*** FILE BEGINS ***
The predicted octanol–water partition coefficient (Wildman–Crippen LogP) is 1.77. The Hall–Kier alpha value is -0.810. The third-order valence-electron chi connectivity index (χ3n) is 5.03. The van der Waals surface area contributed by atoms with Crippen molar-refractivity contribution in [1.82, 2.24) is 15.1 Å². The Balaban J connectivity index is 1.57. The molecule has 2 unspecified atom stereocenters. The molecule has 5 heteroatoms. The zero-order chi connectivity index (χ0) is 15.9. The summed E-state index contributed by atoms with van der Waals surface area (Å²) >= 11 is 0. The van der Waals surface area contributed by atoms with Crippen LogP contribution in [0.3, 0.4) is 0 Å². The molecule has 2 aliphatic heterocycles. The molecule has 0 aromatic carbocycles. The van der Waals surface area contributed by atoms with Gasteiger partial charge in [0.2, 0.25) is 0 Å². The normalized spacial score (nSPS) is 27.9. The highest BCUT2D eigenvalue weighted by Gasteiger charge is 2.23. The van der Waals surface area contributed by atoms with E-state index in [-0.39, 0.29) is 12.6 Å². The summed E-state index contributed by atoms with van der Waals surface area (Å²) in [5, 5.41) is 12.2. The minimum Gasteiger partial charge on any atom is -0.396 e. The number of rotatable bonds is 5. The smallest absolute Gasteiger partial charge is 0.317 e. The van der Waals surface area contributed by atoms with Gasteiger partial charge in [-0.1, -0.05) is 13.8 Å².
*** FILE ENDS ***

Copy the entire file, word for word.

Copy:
The predicted octanol–water partition coefficient (Wildman–Crippen LogP) is 1.77. The Hall–Kier alpha value is -0.810. The third-order valence-electron chi connectivity index (χ3n) is 5.03. The van der Waals surface area contributed by atoms with Crippen molar-refractivity contribution in [1.82, 2.24) is 15.1 Å². The Balaban J connectivity index is 1.57. The molecule has 2 unspecified atom stereocenters. The molecule has 5 heteroatoms. The zero-order chi connectivity index (χ0) is 15.9. The summed E-state index contributed by atoms with van der Waals surface area (Å²) >= 11 is 0. The van der Waals surface area contributed by atoms with Crippen LogP contribution in [0.3, 0.4) is 0 Å². The molecule has 2 aliphatic heterocycles. The molecule has 0 aromatic carbocycles. The van der Waals surface area contributed by atoms with Gasteiger partial charge in [0.2, 0.25) is 0 Å². The normalized spacial score (nSPS) is 27.9. The highest BCUT2D eigenvalue weighted by Gasteiger charge is 2.23. The van der Waals surface area contributed by atoms with E-state index in [-0.39, 0.29) is 12.6 Å². The summed E-state index contributed by atoms with van der Waals surface area (Å²) in [5, 5.41) is 12.2. The minimum Gasteiger partial charge on any atom is -0.396 e. The number of rotatable bonds is 5. The smallest absolute Gasteiger partial charge is 0.317 e. The van der Waals surface area contributed by atoms with Gasteiger partial charge in [-0.1, -0.05) is 13.8 Å².